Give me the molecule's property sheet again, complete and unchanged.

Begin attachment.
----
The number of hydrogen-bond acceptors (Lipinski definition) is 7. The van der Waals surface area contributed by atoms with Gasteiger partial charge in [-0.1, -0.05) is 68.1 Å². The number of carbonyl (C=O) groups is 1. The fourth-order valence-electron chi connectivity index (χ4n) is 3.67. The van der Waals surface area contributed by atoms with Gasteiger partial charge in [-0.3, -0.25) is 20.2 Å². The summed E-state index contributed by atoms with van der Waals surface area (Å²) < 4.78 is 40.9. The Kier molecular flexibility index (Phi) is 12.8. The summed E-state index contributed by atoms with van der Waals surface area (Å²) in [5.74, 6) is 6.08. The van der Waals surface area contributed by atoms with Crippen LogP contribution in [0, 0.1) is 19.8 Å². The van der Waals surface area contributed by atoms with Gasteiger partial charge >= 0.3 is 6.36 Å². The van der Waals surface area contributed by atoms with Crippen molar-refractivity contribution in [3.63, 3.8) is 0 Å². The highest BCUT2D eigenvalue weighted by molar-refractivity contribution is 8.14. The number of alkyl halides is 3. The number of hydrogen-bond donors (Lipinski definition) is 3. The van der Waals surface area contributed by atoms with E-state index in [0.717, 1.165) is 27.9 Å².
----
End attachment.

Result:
The number of hydrogen-bond acceptors (Lipinski definition) is 7. The van der Waals surface area contributed by atoms with Gasteiger partial charge in [-0.1, -0.05) is 68.1 Å². The number of carbonyl (C=O) groups is 1. The fourth-order valence-electron chi connectivity index (χ4n) is 3.67. The van der Waals surface area contributed by atoms with Gasteiger partial charge in [-0.3, -0.25) is 20.2 Å². The summed E-state index contributed by atoms with van der Waals surface area (Å²) < 4.78 is 40.9. The Kier molecular flexibility index (Phi) is 12.8. The summed E-state index contributed by atoms with van der Waals surface area (Å²) in [5.74, 6) is 6.08. The van der Waals surface area contributed by atoms with Crippen LogP contribution in [0, 0.1) is 19.8 Å². The van der Waals surface area contributed by atoms with Gasteiger partial charge >= 0.3 is 6.36 Å². The van der Waals surface area contributed by atoms with Crippen molar-refractivity contribution in [3.63, 3.8) is 0 Å². The highest BCUT2D eigenvalue weighted by molar-refractivity contribution is 8.14. The number of alkyl halides is 3. The number of hydrogen-bond donors (Lipinski definition) is 3. The van der Waals surface area contributed by atoms with E-state index in [0.717, 1.165) is 27.9 Å².